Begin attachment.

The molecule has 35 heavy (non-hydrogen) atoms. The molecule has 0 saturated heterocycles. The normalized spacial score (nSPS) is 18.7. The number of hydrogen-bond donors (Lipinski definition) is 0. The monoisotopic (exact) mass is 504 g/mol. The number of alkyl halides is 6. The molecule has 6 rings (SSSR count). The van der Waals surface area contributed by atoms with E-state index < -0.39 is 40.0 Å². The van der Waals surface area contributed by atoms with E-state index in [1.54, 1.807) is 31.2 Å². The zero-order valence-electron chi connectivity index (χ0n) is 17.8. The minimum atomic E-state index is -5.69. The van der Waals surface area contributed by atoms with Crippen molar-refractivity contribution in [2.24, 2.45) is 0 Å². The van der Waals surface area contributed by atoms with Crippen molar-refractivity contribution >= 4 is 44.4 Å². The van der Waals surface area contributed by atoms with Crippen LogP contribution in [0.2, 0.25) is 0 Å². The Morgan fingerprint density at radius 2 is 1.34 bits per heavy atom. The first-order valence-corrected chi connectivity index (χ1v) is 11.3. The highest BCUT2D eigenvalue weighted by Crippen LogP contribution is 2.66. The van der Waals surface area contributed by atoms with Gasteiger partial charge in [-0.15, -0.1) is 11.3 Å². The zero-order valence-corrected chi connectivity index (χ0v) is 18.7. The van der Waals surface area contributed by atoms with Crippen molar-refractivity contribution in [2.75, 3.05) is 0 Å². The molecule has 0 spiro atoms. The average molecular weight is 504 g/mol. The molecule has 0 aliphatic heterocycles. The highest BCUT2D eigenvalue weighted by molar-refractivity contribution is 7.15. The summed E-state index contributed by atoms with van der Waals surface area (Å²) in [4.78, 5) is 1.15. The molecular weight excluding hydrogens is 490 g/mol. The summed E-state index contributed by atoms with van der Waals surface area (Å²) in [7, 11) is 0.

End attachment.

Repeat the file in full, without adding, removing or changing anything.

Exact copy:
The molecule has 35 heavy (non-hydrogen) atoms. The molecule has 0 saturated heterocycles. The normalized spacial score (nSPS) is 18.7. The number of hydrogen-bond donors (Lipinski definition) is 0. The monoisotopic (exact) mass is 504 g/mol. The number of alkyl halides is 6. The molecule has 6 rings (SSSR count). The van der Waals surface area contributed by atoms with E-state index < -0.39 is 40.0 Å². The van der Waals surface area contributed by atoms with E-state index in [1.54, 1.807) is 31.2 Å². The zero-order valence-electron chi connectivity index (χ0n) is 17.8. The minimum atomic E-state index is -5.69. The van der Waals surface area contributed by atoms with Crippen molar-refractivity contribution in [2.24, 2.45) is 0 Å². The van der Waals surface area contributed by atoms with Crippen molar-refractivity contribution >= 4 is 44.4 Å². The van der Waals surface area contributed by atoms with Crippen LogP contribution in [0.2, 0.25) is 0 Å². The Morgan fingerprint density at radius 2 is 1.34 bits per heavy atom. The first-order valence-corrected chi connectivity index (χ1v) is 11.3. The highest BCUT2D eigenvalue weighted by Crippen LogP contribution is 2.66. The van der Waals surface area contributed by atoms with Gasteiger partial charge in [-0.15, -0.1) is 11.3 Å². The zero-order valence-corrected chi connectivity index (χ0v) is 18.7. The van der Waals surface area contributed by atoms with Crippen molar-refractivity contribution in [2.75, 3.05) is 0 Å². The molecule has 0 spiro atoms. The average molecular weight is 504 g/mol. The molecule has 0 aliphatic heterocycles. The highest BCUT2D eigenvalue weighted by molar-refractivity contribution is 7.15. The summed E-state index contributed by atoms with van der Waals surface area (Å²) in [4.78, 5) is 1.15. The molecular weight excluding hydrogens is 490 g/mol. The summed E-state index contributed by atoms with van der Waals surface area (Å²) in [7, 11) is 0.